December 8, 2016

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Design Thinking – A 21st century journey to Innovation

Without a question, innovation has become a vital tool in this highly competitive world where success and survival are at stake for existing businesses and startups. Knowing the fact that ‘Innovation’ is so important, can we really infuse creativity or innovation to a person or business? Wouldn’t it has been great if creativity and innovation could have been produced on demand? If you think, it is impossible, well! Then you need to familiarize yourself with Design Thinking.

Design Thinking is not just a concept of modern world ideation & innovation techniques, its an Art of Living.

Let’s explore the concept of Design Thinking within ourselves as it is an integral part of us. We all must have gone through a moment in our life when we mishandled a task and the next moment, thousands of suggestions were thrown… telling us, how we could have avoided the circumstances to control the result not to happen. Very similarly, we all must have also experienced a resonating applause in the ambience for executing something right. We are certainly blessed with a surrounding which consistently teaches us whether we are doing right or going wrong. We, then learn from our experiences, and develop the capabilities to improve upon results. In its most simplistic form, Design Thinking is nothing but continual learning and attempts to improve upon results. People do Design Thinking very often than they actually think they do it.

In the context of the modern business world, design thinking process is a procedural mechanism to innovate a practical solution, derived from the insights of a problem. A five steps process which is repetitively practiced until it produces the desired output. Empathize, Define, Ideate, Prototype and Test are the basic building blocks of the Design Thinking concept. It starts with gaining empathy with those who you are designing for. Get into their shoes to see the problem as they see it. Ask open ended questions to understand the challenges and capture the findings. At the Empathy stage, you discover the needs and insights of the person or people associated with the targeted problem. Once the challenges are identified, define the problem clearly. The next step is to think through the problem to find a solution. One may find more than one solutions to address the problem. These solutions are the ideas that you have just ideated. Then shape your ideas into a prototype and offer it to those you designed for, to interact with. A simple prototype is much convenient to deliver the gist than a sophisticated solution on paper. Seek feedback about their experience with the prototype. It is the most important step in Design Thinking as it leverages the spectators to review the design to conclude if problem is really solved or not. Look at their feedbacks as opportunities, as feedback can provide insights you may have missed earlier. One cycle of Design Thinking is completed, but this is not it.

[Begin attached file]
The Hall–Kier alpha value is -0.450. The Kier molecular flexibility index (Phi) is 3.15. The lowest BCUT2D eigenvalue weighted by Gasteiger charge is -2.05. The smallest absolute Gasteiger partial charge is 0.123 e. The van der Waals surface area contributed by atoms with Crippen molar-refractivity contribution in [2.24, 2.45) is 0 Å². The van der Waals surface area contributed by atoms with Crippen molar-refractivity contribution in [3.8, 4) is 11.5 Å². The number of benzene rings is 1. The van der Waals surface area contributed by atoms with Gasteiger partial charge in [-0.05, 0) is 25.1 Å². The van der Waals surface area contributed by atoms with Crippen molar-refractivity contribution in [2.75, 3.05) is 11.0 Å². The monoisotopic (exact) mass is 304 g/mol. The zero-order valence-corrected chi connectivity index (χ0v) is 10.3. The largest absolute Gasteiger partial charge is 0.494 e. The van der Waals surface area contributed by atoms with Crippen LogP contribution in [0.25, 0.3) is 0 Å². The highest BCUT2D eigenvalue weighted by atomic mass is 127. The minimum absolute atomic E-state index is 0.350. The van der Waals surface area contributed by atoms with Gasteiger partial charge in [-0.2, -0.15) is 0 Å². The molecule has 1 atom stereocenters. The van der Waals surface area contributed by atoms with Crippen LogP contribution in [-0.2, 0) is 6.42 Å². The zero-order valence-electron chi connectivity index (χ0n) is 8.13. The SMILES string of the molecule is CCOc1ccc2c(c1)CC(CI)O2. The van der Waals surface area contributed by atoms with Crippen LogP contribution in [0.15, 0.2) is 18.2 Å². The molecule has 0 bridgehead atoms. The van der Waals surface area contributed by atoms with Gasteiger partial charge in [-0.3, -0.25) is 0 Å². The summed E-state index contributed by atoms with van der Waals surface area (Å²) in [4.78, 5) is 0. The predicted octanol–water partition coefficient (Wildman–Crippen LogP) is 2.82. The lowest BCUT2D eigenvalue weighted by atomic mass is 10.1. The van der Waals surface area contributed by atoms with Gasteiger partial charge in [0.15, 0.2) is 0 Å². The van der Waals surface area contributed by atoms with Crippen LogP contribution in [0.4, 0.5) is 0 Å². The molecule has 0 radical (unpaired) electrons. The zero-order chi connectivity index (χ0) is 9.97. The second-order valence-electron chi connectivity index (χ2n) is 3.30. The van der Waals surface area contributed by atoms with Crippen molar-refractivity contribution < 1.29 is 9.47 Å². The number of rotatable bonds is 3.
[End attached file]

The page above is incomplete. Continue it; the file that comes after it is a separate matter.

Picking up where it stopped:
Hereafter, the continual improvement of the prototype takes place. Apply the same basic principles of Design Thinking in an iterative manner to improve upon user experience. The steps can go simultaneously; it is not required to be linear every time. The electronic notepad is a typical example of innovation based on insights of the paper notepad.

Hereafter, the continual improvement of the prototype takes place. Apply the same basic principles of Design Thinking in an iterative manner to improve upon user experience. The steps can go simultaneously; it is not required to be linear every time. The electronic notepad is a typical example of innovation based on insights of the paper notepad.

In short, Design Thinking is a tool for 21st century enterprise to innovate and grow their business by continually improving the design which is based on an idea of solving a problem. The innovation thus created will change the face of the new era of the technology.

References:

The author acquired the understanding of Design Thinking by attending 90-minute video-led cruise workshop made available by d.school (Institute of Design at Stanford). He also read an article published on Design Thinking in Forbes magazine.

The 90-minute video-led cruise workshop on Design Thinking by Institute of Design at Stanford can be accessed at below link

(https://dschool.stanford.edu/dgift/)

The Forbes magazine article on Design Thinking, “Design Thinking: A Unified Framework For Innovation” can be accessed at below link

(http://www.forbes.com/sites/reuvencohen/2014/03/31/design-thinking-a-unified-framework-for-innovation/#1893cfc756fc)